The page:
Are you staying with dSLR's? No mirrorless?

Discussion in 'Nikon' started by mark_stephan|2, Aug 6, 2019.

  1. I have a large collection of Nikon manual focus, auto focus and digital slr's and I'm tempted by the z6/z7 but I keep thinking that if I do that I'll take the plunge and buy Z lenses rather than using the lens adapter with my other lenses. The reason I state this is as I do my research I'm finding more and more compatibility issues with the premium 3rd party and AF Nikkor lenses I already own. I have a few AFS lenses that are fully compatible but feel I should just stay with what I have. I'm 63 and don't think I want to add another system although I like the smaller size, weight and ibis that the new Z bodies offer. What are your plans for mirrorless?
  2. I'm 49 not overearning and sitting on the fence.
    There is no clear answer, since we are dealing with way too many variables.
    • Shoot what you have, as good as you can.
    • Have fun
    • Don't be an ass*
    + the vague field of money / payload / realism...
    and: Your goals?

    My film and crop DSLR stuff is Pentax manual and screwdriver AF (worse than Nikon's). I also have Leica M and early Fujis, (which seem quite limited, compared to DSLRs). I recently grabbed a first Canon.

    There are shots "other stuff" will do well enough, hopefully even easy enough.

    If the hunt for bokeh with portraits shot wide open is high on your agenda mirrorless with eye AF might be nice to have. If you want to publish pictures from multiple cameras side by side you should either be very skilled with post processing or use at least Lightroom and X-Rite to blend them close together or even better stick to one camera brand.
    Before you spend money, try to figure out if stuff will be right for you.
    I believe when Jared Polin compared Sony Canon & Nikon MILCs' AF he talked about "eyebrow(!) AF" in Nikon's case? My (I don't have your stuff!) conclusion: "Nikon don't make cameras yet." At least I am sure: If they 'll release real or drastically improved eye AF, you'll want to upgrade.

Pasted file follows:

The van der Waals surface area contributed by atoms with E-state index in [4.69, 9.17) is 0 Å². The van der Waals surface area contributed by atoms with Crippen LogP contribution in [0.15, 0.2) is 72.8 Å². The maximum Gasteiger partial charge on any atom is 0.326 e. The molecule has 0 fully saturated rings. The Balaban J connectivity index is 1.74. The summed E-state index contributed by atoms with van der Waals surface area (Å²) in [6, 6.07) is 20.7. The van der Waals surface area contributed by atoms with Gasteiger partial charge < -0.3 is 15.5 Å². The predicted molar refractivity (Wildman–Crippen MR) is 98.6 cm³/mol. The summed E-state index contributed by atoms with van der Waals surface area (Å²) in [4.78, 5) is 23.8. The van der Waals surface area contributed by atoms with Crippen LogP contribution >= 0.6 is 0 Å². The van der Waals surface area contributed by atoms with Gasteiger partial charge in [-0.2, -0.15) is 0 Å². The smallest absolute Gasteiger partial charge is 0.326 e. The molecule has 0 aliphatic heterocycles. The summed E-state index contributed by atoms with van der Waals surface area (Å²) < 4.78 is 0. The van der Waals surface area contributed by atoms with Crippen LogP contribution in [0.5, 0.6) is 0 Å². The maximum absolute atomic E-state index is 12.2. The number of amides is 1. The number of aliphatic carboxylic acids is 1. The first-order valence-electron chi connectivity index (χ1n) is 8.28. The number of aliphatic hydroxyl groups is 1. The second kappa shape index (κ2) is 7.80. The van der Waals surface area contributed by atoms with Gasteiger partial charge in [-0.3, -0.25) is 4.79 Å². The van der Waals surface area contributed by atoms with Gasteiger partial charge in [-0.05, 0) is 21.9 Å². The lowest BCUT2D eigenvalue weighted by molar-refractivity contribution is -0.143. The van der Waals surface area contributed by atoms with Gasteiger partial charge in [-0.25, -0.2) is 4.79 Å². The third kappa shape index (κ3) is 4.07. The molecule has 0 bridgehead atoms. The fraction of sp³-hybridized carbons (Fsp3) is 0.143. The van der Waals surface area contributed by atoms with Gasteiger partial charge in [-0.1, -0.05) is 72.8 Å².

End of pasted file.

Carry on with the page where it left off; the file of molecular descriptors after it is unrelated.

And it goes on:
In my Canon case the 70-200/2.8 feels a tad heavy and I haven't managed to make it nail eye focus wide open in headshots. I assume shooting the kind of tempting 85/14 IS on SLR will become spray & pray (or a waste of funds & payload, stopped down). Bringing my manual 90/2 for such a job would be even worse and therefor "close to abusive" (<- summarizing focusing & file writing speed + shots needed as "demanding a huge amount of subject patience and cooperation at a very high failure risk"). So yes, I am halfheartedly saving up for modern(+x) mirrorless (according to rumors there might be an IBIS EOS R in the pipeline).

    But I might also blow my budged on reasonable SLR stuff. I am tempted by the Tamron 35-150mm, to make my EOS a walk around camera. I might also end scooping up elderly workhorse bodies, for suitable jobs.

    Right now I don't mind having no money to spend on CaNikon MILCs.

    Later? - My crystal ball is fuzzy.
    I think hitting a wall hard in an exciting fun assignment / shooting will help me getting determined to replace gear. But I am somewhat aware that FF mirrorless might not be what I'll be after.
    I'm obviously lazy. - Where are the light (and therefor slow) lenses for me?
    Albin''s images likes this.
  3. Right now I am using both digital and film Nikon bodies and use the same lenses for both. I probably will stay with DSLR and SLR bodies. Also at 73 I may not want another system.
    Fiddlefye, bgelfand and like this.
  4. I currently use a D7200 and D750, which work well for me, but from time to time I get tempted by the lighter weight of the Z bodies. I'm not going to switch out the D750 for some time. First, there are currently no adapters that permit autofocus on two of my favorite lenses, an 85mm f/1.4D and a DC-Nikkor 135mm f/2D. (I shoot these two hand-held much of the time, so I wouldn't benefit much from the improved sharpness of newer glass.) Second, I have several AF-S lenses, and switching between them and Z lenses would mean either adding and removing the FTZ adapter frequently, which would take extra time, or keeping an adapter on each AF-S lens, which would be costly and negate the weight saving. Third, any recent body will require me to switch to the cloud version of Photoshop, and I want to hold off paying yearly or monthly for software for as long as I can.